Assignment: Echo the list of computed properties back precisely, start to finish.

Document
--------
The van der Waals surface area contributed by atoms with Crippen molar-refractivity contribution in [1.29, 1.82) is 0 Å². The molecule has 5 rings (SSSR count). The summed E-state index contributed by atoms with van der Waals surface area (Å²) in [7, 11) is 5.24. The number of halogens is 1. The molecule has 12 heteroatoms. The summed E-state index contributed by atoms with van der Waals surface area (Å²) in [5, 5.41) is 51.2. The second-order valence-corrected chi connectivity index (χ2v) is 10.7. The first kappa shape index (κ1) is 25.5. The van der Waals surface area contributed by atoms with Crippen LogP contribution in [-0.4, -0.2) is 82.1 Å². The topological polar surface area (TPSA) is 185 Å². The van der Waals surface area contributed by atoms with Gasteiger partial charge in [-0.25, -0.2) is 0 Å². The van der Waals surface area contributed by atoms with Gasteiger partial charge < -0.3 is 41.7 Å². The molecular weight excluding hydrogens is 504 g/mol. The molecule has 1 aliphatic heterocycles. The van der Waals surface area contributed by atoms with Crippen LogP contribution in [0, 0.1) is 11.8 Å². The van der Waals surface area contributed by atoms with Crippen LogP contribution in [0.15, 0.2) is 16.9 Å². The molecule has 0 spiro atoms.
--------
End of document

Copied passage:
The van der Waals surface area contributed by atoms with Crippen molar-refractivity contribution in [1.29, 1.82) is 0 Å². The molecule has 5 rings (SSSR count). The summed E-state index contributed by atoms with van der Waals surface area (Å²) in [7, 11) is 5.24. The number of halogens is 1. The molecule has 12 heteroatoms. The summed E-state index contributed by atoms with van der Waals surface area (Å²) in [5, 5.41) is 51.2. The second-order valence-corrected chi connectivity index (χ2v) is 10.7. The first kappa shape index (κ1) is 25.5. The van der Waals surface area contributed by atoms with Crippen LogP contribution in [-0.4, -0.2) is 82.1 Å². The topological polar surface area (TPSA) is 185 Å². The van der Waals surface area contributed by atoms with Gasteiger partial charge in [-0.25, -0.2) is 0 Å². The van der Waals surface area contributed by atoms with Gasteiger partial charge < -0.3 is 41.7 Å². The molecular weight excluding hydrogens is 504 g/mol. The molecule has 1 aliphatic heterocycles. The van der Waals surface area contributed by atoms with Crippen LogP contribution in [0, 0.1) is 11.8 Å². The van der Waals surface area contributed by atoms with Crippen LogP contribution in [0.15, 0.2) is 16.9 Å². The molecule has 0 spiro atoms.